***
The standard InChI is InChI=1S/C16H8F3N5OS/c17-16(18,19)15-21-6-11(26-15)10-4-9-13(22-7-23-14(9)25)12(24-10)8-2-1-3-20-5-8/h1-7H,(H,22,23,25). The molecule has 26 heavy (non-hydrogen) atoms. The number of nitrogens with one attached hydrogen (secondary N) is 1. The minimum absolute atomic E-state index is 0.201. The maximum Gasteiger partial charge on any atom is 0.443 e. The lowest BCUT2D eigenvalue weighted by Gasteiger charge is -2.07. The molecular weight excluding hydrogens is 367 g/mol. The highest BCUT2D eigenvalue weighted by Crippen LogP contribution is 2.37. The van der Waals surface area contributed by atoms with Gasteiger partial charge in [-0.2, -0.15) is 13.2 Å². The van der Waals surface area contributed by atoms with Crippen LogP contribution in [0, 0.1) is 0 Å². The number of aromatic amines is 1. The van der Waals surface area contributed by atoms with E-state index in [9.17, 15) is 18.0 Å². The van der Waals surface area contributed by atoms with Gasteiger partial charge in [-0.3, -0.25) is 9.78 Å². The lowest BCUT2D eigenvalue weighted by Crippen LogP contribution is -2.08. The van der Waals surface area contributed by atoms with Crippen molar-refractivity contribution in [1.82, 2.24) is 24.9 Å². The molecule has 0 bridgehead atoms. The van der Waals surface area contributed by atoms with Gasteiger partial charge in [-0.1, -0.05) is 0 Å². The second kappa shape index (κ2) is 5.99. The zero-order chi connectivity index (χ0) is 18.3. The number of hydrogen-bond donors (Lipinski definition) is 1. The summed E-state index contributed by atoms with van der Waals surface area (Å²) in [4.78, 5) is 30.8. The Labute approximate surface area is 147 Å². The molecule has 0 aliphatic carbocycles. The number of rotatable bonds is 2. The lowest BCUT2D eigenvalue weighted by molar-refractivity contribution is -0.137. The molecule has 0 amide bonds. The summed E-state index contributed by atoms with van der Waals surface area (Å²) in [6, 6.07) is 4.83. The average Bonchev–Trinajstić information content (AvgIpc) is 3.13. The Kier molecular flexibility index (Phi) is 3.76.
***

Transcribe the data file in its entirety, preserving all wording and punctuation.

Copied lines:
The standard InChI is InChI=1S/C16H8F3N5OS/c17-16(18,19)15-21-6-11(26-15)10-4-9-13(22-7-23-14(9)25)12(24-10)8-2-1-3-20-5-8/h1-7H,(H,22,23,25). The molecule has 26 heavy (non-hydrogen) atoms. The number of nitrogens with one attached hydrogen (secondary N) is 1. The minimum absolute atomic E-state index is 0.201. The maximum Gasteiger partial charge on any atom is 0.443 e. The lowest BCUT2D eigenvalue weighted by Gasteiger charge is -2.07. The molecular weight excluding hydrogens is 367 g/mol. The highest BCUT2D eigenvalue weighted by Crippen LogP contribution is 2.37. The van der Waals surface area contributed by atoms with Gasteiger partial charge in [-0.2, -0.15) is 13.2 Å². The van der Waals surface area contributed by atoms with Crippen LogP contribution in [0, 0.1) is 0 Å². The number of aromatic amines is 1. The van der Waals surface area contributed by atoms with E-state index in [9.17, 15) is 18.0 Å². The van der Waals surface area contributed by atoms with Gasteiger partial charge in [-0.3, -0.25) is 9.78 Å². The lowest BCUT2D eigenvalue weighted by Crippen LogP contribution is -2.08. The van der Waals surface area contributed by atoms with Crippen molar-refractivity contribution in [1.82, 2.24) is 24.9 Å². The molecule has 0 bridgehead atoms. The van der Waals surface area contributed by atoms with Gasteiger partial charge in [-0.1, -0.05) is 0 Å². The second kappa shape index (κ2) is 5.99. The zero-order chi connectivity index (χ0) is 18.3. The number of hydrogen-bond donors (Lipinski definition) is 1. The summed E-state index contributed by atoms with van der Waals surface area (Å²) in [4.78, 5) is 30.8. The Labute approximate surface area is 147 Å². The molecule has 0 aliphatic carbocycles. The number of rotatable bonds is 2. The lowest BCUT2D eigenvalue weighted by molar-refractivity contribution is -0.137. The molecule has 0 amide bonds. The summed E-state index contributed by atoms with van der Waals surface area (Å²) in [6, 6.07) is 4.83. The average Bonchev–Trinajstić information content (AvgIpc) is 3.13. The Kier molecular flexibility index (Phi) is 3.76.